Set in Cork, and inspired by the largest cocaine seizure in Ireland in 2007,opens with 15-year-old Jock (Chris Walley) and his best friend Conor (Alex Murphy) daydreaming about what they would do with a million quid.
When Jock learns that there are bales of cocaine – each worth seven million euro – sloshing about off the West Cork coast, the pair get on their bikes – literally – and pedal off to fame and fortune, hotly pursued by Garda detective Healy (Dominic MacHale), a man obsessed with bringing the bike-stealing Jock to justice.
Written and directed by Peter Foott, The Young Offenders is an old-fashioned buddy-buddy chase movie given a crude but unmistakable Cork flavour.
Newcomers Chris Walley and Alex Murphy, all bum-fluff ’taches and gangsta attitude, are hilarious in the lead roles, with strong support coming from Hilary Rose as Conor’s long-suffering mother.
Conor and Jock are the epitome of lovable losers who are endearingly stupid, and both Walley and Murphy display brilliant comic timing as they deliver the laugh-out-loud one-liners of Foott’s script (the scene where Jock decides to confront Garda Healy by persuading Conor it’s a scenario exactly like De Niro sitting down with Pacino in Heat is one of the funniest in Irish cinema for many a long year).
The storytelling, it has to be said, isn’t the most sophisticated, with some scenes obviously included because they were too funny to leave on the cutting-room floor, but the pace is so relentlessly fast that it doesn’t really matter.
Always the ‘verbally incontinent old maid’, never the bride – such is the lot of Bridget Jones (Renee Zellweger) asbegins.
A 40-something singleton, Bridget suddenly, shockingly, finds herself with options: after a long drought in the romance department, she manages to hook up with old flame Mark (Colin Firth) and millionaire dating guru Jack (Patrick Dempsey) within the space of a week.
When Bridget discovers she’s pregnant, she doesn’t know who the father is – and anyway, who in their right mind would want to make an either-or decision when the options are Colin Firth and Patrick Dempsey?
Co-written by Emma Thompson, Dan Mazer and Bridget Jones creator Helen Fieldling, and directed by Sharon Maguire, Bridget Jones’s Baby makes no apologies for dropping us back into the dizzying, breathless romantic merry-go-round that is the hapless Bridget’s life.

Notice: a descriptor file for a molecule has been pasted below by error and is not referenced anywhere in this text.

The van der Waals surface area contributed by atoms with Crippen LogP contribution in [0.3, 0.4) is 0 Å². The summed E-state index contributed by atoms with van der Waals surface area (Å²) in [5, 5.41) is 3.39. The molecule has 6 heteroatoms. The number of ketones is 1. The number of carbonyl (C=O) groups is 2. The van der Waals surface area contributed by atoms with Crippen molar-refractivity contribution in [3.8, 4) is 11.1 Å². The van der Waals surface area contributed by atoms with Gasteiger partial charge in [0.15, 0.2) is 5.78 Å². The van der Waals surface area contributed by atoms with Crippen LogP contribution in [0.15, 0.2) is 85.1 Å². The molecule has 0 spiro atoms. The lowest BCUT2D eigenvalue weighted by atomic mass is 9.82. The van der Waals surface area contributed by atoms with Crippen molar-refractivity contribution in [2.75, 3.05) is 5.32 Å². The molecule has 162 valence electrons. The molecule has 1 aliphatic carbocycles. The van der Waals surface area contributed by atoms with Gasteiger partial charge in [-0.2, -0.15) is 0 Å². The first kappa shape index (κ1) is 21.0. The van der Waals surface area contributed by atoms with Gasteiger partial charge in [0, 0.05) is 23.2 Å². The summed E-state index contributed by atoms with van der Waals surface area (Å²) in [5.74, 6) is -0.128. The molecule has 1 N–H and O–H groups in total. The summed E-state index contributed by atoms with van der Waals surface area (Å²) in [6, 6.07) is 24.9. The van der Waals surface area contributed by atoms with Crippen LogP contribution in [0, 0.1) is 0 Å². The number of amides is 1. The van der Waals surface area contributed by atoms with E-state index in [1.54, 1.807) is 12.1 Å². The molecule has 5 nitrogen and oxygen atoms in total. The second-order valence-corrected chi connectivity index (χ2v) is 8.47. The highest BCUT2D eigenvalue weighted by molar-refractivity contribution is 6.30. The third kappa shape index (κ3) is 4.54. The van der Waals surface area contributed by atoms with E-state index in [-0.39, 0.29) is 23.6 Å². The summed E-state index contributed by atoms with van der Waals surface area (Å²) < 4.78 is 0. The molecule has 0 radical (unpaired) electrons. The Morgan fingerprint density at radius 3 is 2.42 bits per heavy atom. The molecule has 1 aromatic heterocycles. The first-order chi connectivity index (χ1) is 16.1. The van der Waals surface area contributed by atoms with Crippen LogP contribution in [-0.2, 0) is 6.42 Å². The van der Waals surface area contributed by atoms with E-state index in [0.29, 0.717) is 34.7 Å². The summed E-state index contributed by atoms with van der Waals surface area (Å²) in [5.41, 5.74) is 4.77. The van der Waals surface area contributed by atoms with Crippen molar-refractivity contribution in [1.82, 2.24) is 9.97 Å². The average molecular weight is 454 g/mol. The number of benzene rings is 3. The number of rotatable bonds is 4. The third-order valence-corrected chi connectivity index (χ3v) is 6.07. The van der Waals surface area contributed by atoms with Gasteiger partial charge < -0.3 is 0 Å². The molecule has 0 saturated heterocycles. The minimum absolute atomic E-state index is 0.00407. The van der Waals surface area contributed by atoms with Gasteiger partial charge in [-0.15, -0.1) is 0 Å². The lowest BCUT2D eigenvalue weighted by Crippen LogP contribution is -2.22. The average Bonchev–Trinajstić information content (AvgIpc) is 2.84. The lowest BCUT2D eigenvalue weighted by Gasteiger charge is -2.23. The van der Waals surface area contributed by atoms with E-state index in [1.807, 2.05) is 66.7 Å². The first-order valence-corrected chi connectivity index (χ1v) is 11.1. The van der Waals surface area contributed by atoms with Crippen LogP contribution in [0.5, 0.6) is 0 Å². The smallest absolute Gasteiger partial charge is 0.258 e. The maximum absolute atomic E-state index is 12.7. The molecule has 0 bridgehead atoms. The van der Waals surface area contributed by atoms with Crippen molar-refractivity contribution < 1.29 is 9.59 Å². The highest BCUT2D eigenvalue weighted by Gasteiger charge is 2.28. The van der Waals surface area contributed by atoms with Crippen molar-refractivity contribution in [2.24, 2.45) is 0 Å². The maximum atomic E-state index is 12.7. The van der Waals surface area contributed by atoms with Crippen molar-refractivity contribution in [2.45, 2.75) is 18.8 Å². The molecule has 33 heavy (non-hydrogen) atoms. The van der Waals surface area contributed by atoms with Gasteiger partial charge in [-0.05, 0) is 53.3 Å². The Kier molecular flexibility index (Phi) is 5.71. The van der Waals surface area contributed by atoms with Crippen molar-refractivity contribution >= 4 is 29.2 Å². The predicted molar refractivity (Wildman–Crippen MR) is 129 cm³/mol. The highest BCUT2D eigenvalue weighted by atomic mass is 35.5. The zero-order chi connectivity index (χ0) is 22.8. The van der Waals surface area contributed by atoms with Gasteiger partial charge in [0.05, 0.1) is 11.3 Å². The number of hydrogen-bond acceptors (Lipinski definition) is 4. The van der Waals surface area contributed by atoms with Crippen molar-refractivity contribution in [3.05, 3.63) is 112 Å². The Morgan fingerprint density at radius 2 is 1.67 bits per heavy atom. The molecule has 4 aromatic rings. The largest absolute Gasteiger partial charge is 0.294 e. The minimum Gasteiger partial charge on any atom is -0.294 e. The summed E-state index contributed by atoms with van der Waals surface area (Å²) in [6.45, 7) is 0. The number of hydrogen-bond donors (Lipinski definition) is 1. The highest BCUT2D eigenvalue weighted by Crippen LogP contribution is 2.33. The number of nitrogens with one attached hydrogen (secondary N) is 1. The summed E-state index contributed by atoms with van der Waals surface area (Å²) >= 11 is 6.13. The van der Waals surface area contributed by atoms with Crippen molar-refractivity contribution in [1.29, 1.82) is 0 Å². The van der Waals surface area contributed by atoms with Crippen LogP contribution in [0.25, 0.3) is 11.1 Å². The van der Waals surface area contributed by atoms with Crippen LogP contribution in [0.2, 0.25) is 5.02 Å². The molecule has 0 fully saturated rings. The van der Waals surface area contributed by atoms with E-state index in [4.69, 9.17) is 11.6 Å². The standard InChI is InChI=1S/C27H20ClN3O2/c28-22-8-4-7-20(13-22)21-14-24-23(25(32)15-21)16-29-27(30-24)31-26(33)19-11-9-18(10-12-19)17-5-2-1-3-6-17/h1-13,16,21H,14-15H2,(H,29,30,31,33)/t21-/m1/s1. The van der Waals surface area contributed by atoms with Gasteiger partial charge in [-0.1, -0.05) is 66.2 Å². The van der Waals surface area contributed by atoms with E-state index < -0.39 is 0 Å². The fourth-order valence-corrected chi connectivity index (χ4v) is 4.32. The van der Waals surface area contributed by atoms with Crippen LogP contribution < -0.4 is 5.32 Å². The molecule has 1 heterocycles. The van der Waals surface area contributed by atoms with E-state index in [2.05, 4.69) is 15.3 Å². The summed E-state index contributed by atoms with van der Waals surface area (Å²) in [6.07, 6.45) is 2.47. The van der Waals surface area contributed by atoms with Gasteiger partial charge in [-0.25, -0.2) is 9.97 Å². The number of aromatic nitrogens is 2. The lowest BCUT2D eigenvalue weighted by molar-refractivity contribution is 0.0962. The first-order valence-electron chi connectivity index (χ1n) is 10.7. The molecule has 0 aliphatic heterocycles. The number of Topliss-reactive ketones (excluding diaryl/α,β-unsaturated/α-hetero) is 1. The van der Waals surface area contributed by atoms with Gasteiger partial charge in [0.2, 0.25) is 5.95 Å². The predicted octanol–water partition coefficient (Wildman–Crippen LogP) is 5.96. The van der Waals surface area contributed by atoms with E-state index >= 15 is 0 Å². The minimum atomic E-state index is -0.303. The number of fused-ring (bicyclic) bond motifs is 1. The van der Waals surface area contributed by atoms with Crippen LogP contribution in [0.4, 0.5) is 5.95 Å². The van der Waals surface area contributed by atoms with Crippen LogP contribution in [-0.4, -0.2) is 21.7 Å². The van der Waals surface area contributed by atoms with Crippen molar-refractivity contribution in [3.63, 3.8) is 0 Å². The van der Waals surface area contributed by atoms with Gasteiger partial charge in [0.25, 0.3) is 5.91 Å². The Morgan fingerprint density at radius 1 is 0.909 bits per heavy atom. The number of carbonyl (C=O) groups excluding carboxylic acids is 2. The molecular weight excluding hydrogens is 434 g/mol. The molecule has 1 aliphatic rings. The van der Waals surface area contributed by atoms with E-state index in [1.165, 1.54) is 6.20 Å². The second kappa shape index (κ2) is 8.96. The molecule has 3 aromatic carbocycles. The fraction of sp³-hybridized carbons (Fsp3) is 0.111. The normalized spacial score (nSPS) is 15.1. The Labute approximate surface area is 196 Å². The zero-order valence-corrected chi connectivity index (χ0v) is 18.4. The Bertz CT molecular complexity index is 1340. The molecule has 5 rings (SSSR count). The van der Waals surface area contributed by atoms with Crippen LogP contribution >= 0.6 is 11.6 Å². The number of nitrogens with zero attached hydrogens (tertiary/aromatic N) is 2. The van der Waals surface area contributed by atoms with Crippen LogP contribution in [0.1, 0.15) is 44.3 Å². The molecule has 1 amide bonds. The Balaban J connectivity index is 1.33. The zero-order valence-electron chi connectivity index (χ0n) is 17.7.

But while the scenario may no longer be fresh, and genuine belly-laughs are few and far between, the movie confirms the undoubted charm of Bridget Jones – despite all the slapstick moments, and Bridget’s constant embarrassment, the audience laughs with rather than at Bridget, recognising ourselves in her ditzy, perpetually flustered genius for saying and doing exactly the wrong thing at exactly the wrong moment.
Colin Firth appears oddly stiff throughout, even allowing for the constraints of his Mr Darcy persona, but Patrick Dempsey throws himself wholeheartedly into his role – although both are eclipsed by Renee Zellweger’s Bridget, a woman determined to live life in her own inimitable way, and damn the consequences.
Opening in Florida in 1985,stars Bryan Cranston as Robert Mazur, a US Customs official who goes undercover to investigate the global money-laundering scheme with notorious Colombian drug lord Pablo Escobar at its heart.
A dedicated family man, Mazur quickly finds himself out of his depth when he starts socialising with Colombian gangsters: in order to refuse a lap-dance, Mazur invents a fiancé, which means US Customs has to provide him with an undercover ‘fiancé’, Kathy (Diane Kruger).
What follows is a neatly judged blend of crime investigation, comic thriller and a thoughtful exploration of human nature, as Robert and Kathy find themselves empathising with the ‘friends’ they make as they burrow ever further into the labyrinthine world of money-laundering on a mind-boggling scale.
Brad Furman’s movie is based on a true story – the film is adapted from Robert Mazur’s memoir – but it comes on with the kind of funky, stylish swagger Ted Demme gave Blow (2001), or Quentin Tarantino gave Jackie Brown (1997).
Bryan Cranston and Diane Kruger combine well as the leading duo, particularly when the pressures of maintaining their imaginary relationship cause the pair to blur the line between reality and fiction, but Ellen Sue Brown’s script is also adept in providing the minor characters with meaty roles, which results in memorable turns for John Leguizamo, Olympia Dukakis and Benjamin Bratt.